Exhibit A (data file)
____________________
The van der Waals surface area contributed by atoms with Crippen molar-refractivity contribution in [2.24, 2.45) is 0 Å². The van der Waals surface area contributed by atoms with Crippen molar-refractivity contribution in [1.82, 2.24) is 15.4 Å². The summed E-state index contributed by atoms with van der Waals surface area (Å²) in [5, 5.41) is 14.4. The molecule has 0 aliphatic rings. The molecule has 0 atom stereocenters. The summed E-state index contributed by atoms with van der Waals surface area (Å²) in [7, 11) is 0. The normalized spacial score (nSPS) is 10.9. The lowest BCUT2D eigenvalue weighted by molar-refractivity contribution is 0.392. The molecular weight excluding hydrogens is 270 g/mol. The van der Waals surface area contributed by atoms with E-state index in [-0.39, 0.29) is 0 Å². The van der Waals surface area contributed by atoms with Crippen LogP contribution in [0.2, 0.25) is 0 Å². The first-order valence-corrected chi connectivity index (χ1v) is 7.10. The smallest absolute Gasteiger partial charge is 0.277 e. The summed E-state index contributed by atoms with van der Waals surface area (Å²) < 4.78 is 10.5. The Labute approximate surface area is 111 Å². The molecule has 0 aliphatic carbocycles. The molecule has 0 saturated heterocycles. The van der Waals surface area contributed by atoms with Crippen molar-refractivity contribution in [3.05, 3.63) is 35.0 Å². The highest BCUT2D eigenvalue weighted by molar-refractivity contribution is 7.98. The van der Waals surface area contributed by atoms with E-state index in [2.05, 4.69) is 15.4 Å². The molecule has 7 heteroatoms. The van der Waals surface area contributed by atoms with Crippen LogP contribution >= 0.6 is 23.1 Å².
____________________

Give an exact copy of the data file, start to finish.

The van der Waals surface area contributed by atoms with Crippen molar-refractivity contribution in [2.24, 2.45) is 0 Å². The van der Waals surface area contributed by atoms with Crippen molar-refractivity contribution in [1.82, 2.24) is 15.4 Å². The summed E-state index contributed by atoms with van der Waals surface area (Å²) in [5, 5.41) is 14.4. The molecule has 0 aliphatic rings. The molecule has 0 atom stereocenters. The summed E-state index contributed by atoms with van der Waals surface area (Å²) in [7, 11) is 0. The normalized spacial score (nSPS) is 10.9. The lowest BCUT2D eigenvalue weighted by molar-refractivity contribution is 0.392. The molecular weight excluding hydrogens is 270 g/mol. The van der Waals surface area contributed by atoms with E-state index in [-0.39, 0.29) is 0 Å². The van der Waals surface area contributed by atoms with Crippen LogP contribution in [0.2, 0.25) is 0 Å². The first-order valence-corrected chi connectivity index (χ1v) is 7.10. The smallest absolute Gasteiger partial charge is 0.277 e. The summed E-state index contributed by atoms with van der Waals surface area (Å²) < 4.78 is 10.5. The Labute approximate surface area is 111 Å². The molecule has 0 aliphatic carbocycles. The molecule has 0 saturated heterocycles. The van der Waals surface area contributed by atoms with Crippen molar-refractivity contribution in [3.05, 3.63) is 35.0 Å². The highest BCUT2D eigenvalue weighted by molar-refractivity contribution is 7.98. The van der Waals surface area contributed by atoms with E-state index in [2.05, 4.69) is 15.4 Å². The molecule has 7 heteroatoms. The van der Waals surface area contributed by atoms with Crippen LogP contribution >= 0.6 is 23.1 Å².